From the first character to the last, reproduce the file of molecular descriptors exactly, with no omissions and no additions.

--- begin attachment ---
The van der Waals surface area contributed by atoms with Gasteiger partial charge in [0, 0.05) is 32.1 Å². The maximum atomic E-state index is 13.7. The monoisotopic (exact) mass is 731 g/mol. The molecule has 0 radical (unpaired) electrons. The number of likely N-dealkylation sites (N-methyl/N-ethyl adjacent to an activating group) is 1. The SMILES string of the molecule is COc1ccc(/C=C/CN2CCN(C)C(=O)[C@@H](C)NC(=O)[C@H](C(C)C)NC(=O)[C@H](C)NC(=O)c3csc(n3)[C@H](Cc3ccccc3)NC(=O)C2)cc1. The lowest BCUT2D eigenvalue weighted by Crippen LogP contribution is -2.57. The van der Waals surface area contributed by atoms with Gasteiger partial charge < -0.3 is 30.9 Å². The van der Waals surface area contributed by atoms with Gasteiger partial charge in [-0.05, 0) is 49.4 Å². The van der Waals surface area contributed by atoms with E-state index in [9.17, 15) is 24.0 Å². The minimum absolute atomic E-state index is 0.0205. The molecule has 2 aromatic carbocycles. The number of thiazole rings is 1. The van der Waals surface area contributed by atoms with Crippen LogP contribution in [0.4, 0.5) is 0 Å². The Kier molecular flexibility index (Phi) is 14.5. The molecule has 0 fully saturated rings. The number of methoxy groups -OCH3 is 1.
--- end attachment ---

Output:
The van der Waals surface area contributed by atoms with Gasteiger partial charge in [0, 0.05) is 32.1 Å². The maximum atomic E-state index is 13.7. The monoisotopic (exact) mass is 731 g/mol. The molecule has 0 radical (unpaired) electrons. The number of likely N-dealkylation sites (N-methyl/N-ethyl adjacent to an activating group) is 1. The SMILES string of the molecule is COc1ccc(/C=C/CN2CCN(C)C(=O)[C@@H](C)NC(=O)[C@H](C(C)C)NC(=O)[C@H](C)NC(=O)c3csc(n3)[C@H](Cc3ccccc3)NC(=O)C2)cc1. The lowest BCUT2D eigenvalue weighted by Crippen LogP contribution is -2.57. The van der Waals surface area contributed by atoms with Gasteiger partial charge < -0.3 is 30.9 Å². The van der Waals surface area contributed by atoms with Gasteiger partial charge in [-0.05, 0) is 49.4 Å². The van der Waals surface area contributed by atoms with E-state index in [9.17, 15) is 24.0 Å². The minimum absolute atomic E-state index is 0.0205. The molecule has 2 aromatic carbocycles. The number of thiazole rings is 1. The van der Waals surface area contributed by atoms with Crippen LogP contribution in [0.4, 0.5) is 0 Å². The Kier molecular flexibility index (Phi) is 14.5. The molecule has 0 fully saturated rings. The number of methoxy groups -OCH3 is 1.